Memorandum of Conversation, by the Counselor of Embassy in the Philippines (Flexer2)3

Mr. Sebald4 had opportunity to present the personal letter,5 which Mr. Kennan6 had addressed to General MacArthur,7 at a private conversation with the latter on the evening of December 6, 1948, the day of my arrival at Tokyo. SCAP opened and read the said letter in Mr. Sebald’s presence but did not reveal the contents to the latter beyond remarking that it left him at sea regarding the purpose of my unannounced visit to Japan. My reception was arranged for the following morning, December 7. Mr. Sebald accompanied me to headquarters at the arranged time and left me alone with the General when the presentations had been made.

The General was informed of the desire of a certain few of the high policy-making officers of the Department to have the benefit of his frank personal views upon the potential effects upon our defense plans in the western Pacific, in view of the cessation of effective opposition to the advance of the Communist armies in North China, of the possible passage of the government in Formosa to the Communists or to a group dominated by or subservient to the Communists. For background, I sketched briefly my understanding of the then-current political situation in Formosa, as hastily gathered before emplaning for Tokyo, but without mention of exploratory thoughts upon our position should Dr. Wei Tao-Ming8 (or General Sun Li-jen9) declare Formosan autonomy or ask to be taken under the wing of the United Nations upon Chiang’s10 fall.

General MacArthur needed no urging. The subject evidently is close to his heart and mind.

From the strategic standpoint, he said vehemently, to permit the access of an unfriendly power to Formosa would be to invite rupture of our whole defense line in the Far East. Our Okinawan spearhead [Page 264] would be under immediate and constant threat and would be untenable or dangerously undependable.*

SCAP sketched our line of defense: Dutch Harbor-Ryukyus (Okinawa)-Marianas (Guam-Saipan), with the Philippines (Clark Field-Fort Stotsenberg) as an auxiliary base (Note that the military usage of Japan was not suggested). With its most easterly war plants concentrated in the Urals and with its dependence for transport placed in a single-track Trans-Siberian railway, Russia, he said could not have mounted an amphibious offensive through that line within 50 years from ports within its proper territory.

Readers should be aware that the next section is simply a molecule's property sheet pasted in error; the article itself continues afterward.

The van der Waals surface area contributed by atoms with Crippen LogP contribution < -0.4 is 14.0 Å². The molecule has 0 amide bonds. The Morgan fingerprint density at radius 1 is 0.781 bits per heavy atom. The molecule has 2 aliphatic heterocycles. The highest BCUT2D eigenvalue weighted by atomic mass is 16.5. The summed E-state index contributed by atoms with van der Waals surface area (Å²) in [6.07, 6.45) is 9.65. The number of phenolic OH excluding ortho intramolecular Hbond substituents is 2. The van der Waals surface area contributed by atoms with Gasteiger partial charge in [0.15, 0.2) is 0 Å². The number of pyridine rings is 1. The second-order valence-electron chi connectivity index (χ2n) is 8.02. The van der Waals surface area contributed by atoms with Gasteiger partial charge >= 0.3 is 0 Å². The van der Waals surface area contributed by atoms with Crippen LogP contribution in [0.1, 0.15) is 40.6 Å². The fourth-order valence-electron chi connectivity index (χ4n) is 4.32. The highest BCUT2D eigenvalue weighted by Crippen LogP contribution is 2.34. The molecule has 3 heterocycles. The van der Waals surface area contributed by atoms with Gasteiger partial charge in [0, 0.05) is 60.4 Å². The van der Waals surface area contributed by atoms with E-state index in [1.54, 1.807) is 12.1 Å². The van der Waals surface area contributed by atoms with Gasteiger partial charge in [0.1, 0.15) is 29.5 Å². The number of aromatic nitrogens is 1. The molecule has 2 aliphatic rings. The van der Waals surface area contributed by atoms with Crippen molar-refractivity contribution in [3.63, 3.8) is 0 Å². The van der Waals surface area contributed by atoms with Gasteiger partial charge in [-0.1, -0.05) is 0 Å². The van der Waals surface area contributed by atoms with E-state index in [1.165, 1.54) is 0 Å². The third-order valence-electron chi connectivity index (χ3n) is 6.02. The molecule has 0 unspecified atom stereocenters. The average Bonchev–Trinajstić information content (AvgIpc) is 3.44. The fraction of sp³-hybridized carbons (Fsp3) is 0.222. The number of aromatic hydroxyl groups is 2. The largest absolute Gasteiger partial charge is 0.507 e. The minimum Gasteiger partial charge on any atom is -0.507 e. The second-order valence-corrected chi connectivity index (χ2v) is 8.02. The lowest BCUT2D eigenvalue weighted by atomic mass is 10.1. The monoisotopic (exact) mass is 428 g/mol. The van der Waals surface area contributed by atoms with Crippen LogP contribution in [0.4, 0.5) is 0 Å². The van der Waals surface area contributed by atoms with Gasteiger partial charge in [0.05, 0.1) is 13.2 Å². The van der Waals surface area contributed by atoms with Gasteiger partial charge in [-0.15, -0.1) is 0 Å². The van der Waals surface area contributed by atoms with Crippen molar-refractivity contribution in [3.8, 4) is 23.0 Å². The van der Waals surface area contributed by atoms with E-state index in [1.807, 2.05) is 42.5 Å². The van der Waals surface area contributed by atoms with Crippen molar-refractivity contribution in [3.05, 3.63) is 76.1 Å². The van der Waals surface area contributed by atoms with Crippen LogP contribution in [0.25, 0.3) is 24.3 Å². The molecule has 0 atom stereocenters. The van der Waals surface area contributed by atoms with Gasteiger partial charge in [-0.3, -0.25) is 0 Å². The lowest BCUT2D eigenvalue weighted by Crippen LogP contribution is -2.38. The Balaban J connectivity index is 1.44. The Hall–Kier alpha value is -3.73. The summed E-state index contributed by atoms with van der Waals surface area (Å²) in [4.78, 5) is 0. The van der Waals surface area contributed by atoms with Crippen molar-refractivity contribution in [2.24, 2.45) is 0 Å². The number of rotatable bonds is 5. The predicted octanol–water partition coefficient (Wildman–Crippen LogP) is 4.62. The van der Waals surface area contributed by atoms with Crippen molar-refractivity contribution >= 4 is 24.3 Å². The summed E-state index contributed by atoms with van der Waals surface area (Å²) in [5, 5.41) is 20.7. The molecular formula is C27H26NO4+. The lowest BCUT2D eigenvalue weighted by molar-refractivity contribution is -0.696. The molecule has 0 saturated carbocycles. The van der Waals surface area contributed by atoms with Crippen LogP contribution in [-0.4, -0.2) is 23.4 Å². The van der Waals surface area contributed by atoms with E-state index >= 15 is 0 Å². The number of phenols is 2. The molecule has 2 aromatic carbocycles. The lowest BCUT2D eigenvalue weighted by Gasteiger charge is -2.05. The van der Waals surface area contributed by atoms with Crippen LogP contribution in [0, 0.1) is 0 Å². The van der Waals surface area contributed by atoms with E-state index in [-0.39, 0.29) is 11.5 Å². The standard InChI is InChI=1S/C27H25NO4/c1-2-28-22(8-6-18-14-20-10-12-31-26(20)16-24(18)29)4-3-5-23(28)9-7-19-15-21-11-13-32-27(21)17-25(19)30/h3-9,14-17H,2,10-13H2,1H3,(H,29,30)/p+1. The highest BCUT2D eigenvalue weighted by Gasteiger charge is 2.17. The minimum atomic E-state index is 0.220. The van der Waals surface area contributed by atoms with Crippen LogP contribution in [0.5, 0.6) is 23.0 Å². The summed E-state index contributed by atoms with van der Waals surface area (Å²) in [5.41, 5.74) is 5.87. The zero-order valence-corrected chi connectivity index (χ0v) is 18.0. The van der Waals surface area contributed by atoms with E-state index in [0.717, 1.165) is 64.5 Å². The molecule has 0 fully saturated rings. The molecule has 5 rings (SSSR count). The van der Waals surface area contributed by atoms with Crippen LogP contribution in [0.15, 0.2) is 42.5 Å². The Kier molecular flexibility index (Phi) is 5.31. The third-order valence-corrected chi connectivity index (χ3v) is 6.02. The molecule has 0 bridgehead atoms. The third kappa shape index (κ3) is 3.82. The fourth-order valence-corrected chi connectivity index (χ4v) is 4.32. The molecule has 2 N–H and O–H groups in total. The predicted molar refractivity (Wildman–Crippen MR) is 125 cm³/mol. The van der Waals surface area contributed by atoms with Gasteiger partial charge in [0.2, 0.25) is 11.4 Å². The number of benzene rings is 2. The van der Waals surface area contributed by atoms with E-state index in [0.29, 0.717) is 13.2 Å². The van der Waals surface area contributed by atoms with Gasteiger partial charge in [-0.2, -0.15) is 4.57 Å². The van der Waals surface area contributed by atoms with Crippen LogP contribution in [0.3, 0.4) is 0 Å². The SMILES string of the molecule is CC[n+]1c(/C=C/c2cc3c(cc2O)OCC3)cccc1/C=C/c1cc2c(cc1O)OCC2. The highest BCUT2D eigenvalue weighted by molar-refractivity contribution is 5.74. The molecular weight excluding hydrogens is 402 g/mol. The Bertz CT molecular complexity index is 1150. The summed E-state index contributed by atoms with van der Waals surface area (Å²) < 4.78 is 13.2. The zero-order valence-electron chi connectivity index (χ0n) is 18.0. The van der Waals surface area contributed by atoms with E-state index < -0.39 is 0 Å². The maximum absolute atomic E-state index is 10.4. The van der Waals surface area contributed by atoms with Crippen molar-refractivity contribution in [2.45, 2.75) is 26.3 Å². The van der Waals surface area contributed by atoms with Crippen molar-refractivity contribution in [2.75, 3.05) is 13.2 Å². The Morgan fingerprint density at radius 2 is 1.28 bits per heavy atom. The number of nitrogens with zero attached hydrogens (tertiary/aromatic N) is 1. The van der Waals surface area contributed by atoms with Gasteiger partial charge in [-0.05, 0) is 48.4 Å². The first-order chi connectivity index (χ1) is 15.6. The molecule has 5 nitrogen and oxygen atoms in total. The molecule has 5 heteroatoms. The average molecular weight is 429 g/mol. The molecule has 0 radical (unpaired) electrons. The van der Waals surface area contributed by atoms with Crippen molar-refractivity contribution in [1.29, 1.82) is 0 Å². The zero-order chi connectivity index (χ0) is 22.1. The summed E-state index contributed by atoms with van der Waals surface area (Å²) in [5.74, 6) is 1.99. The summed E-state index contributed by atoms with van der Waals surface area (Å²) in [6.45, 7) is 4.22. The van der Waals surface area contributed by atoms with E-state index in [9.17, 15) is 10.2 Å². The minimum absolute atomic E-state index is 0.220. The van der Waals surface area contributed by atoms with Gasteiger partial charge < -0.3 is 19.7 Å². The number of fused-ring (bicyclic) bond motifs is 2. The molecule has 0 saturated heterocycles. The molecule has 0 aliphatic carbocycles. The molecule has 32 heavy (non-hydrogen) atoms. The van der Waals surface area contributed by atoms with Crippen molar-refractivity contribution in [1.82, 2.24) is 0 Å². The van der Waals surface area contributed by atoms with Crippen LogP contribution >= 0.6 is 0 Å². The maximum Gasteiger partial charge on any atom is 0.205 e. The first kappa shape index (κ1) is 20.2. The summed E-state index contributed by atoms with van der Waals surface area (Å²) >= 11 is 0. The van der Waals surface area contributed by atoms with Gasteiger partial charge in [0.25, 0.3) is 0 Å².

The situation was changed for the worse—from the point of view of United States strategy—when Manchuria fell to the Communists and is further progressively worsening as the Communists advance down the coast of China, thus endangering the entire “left” of the line.

Adequately developed, equipped and manned, the Okinawa base itself, by the use of air power alone, could keep inoperable any air fields in eastern Asia from Vladivostok to Shanghai and could accomplish the destruction of any amphibious forces which might be embarked at ports along that coastal strip. However, SCAP strongly states, Okinawa is not being developed, aircraft are being withdrawn despite his remonstrances, ground forces are negligible. Now, assuming pursuit of the Communist advance southward from the Yangtze Kiang or the passage otherwise of South China (with Formosa) into Communist control, the advantages are about to go over to the potential adversary.